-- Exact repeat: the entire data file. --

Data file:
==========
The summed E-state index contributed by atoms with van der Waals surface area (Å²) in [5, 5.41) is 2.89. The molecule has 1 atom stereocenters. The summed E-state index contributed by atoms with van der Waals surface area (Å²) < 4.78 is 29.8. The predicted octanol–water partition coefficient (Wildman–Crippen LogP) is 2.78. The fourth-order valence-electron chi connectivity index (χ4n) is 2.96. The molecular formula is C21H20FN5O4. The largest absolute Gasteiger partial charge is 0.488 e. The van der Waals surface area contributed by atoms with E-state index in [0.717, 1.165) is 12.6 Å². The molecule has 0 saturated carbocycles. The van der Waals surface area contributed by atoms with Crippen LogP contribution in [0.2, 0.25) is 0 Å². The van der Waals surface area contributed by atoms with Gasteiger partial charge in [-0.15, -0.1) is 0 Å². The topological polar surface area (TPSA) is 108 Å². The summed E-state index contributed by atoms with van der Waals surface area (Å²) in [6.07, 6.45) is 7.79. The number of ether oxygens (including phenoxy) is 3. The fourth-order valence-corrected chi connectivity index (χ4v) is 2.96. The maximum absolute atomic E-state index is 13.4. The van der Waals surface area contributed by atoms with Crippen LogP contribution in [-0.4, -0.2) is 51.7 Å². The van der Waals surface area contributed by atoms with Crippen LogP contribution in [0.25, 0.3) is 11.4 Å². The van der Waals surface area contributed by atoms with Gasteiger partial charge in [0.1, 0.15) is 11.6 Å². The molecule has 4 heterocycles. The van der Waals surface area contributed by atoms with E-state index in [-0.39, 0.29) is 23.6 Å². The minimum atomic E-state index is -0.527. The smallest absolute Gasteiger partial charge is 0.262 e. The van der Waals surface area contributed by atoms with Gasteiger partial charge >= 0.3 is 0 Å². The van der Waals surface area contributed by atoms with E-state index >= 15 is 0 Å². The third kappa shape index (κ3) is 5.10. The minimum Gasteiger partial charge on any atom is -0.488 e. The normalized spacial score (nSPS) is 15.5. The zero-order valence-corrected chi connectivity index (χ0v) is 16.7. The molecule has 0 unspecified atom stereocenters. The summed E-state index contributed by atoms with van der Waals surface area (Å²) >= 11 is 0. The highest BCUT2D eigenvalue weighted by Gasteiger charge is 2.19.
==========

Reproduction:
The summed E-state index contributed by atoms with van der Waals surface area (Å²) in [5, 5.41) is 2.89. The molecule has 1 atom stereocenters. The summed E-state index contributed by atoms with van der Waals surface area (Å²) < 4.78 is 29.8. The predicted octanol–water partition coefficient (Wildman–Crippen LogP) is 2.78. The fourth-order valence-electron chi connectivity index (χ4n) is 2.96. The molecular formula is C21H20FN5O4. The largest absolute Gasteiger partial charge is 0.488 e. The van der Waals surface area contributed by atoms with E-state index in [0.717, 1.165) is 12.6 Å². The molecule has 0 saturated carbocycles. The van der Waals surface area contributed by atoms with Crippen LogP contribution in [0.2, 0.25) is 0 Å². The van der Waals surface area contributed by atoms with Gasteiger partial charge in [-0.15, -0.1) is 0 Å². The topological polar surface area (TPSA) is 108 Å². The summed E-state index contributed by atoms with van der Waals surface area (Å²) in [6.07, 6.45) is 7.79. The number of ether oxygens (including phenoxy) is 3. The fourth-order valence-corrected chi connectivity index (χ4v) is 2.96. The maximum absolute atomic E-state index is 13.4. The van der Waals surface area contributed by atoms with Crippen LogP contribution in [-0.4, -0.2) is 51.7 Å². The van der Waals surface area contributed by atoms with Crippen LogP contribution in [0.25, 0.3) is 11.4 Å². The van der Waals surface area contributed by atoms with Gasteiger partial charge in [0.1, 0.15) is 11.6 Å². The molecule has 4 heterocycles. The van der Waals surface area contributed by atoms with E-state index in [-0.39, 0.29) is 23.6 Å². The minimum atomic E-state index is -0.527. The smallest absolute Gasteiger partial charge is 0.262 e. The van der Waals surface area contributed by atoms with Gasteiger partial charge >= 0.3 is 0 Å². The van der Waals surface area contributed by atoms with E-state index >= 15 is 0 Å². The third kappa shape index (κ3) is 5.10. The minimum Gasteiger partial charge on any atom is -0.488 e. The normalized spacial score (nSPS) is 15.5. The zero-order valence-corrected chi connectivity index (χ0v) is 16.7. The molecule has 0 unspecified atom stereocenters. The summed E-state index contributed by atoms with van der Waals surface area (Å²) >= 11 is 0. The highest BCUT2D eigenvalue weighted by Gasteiger charge is 2.19.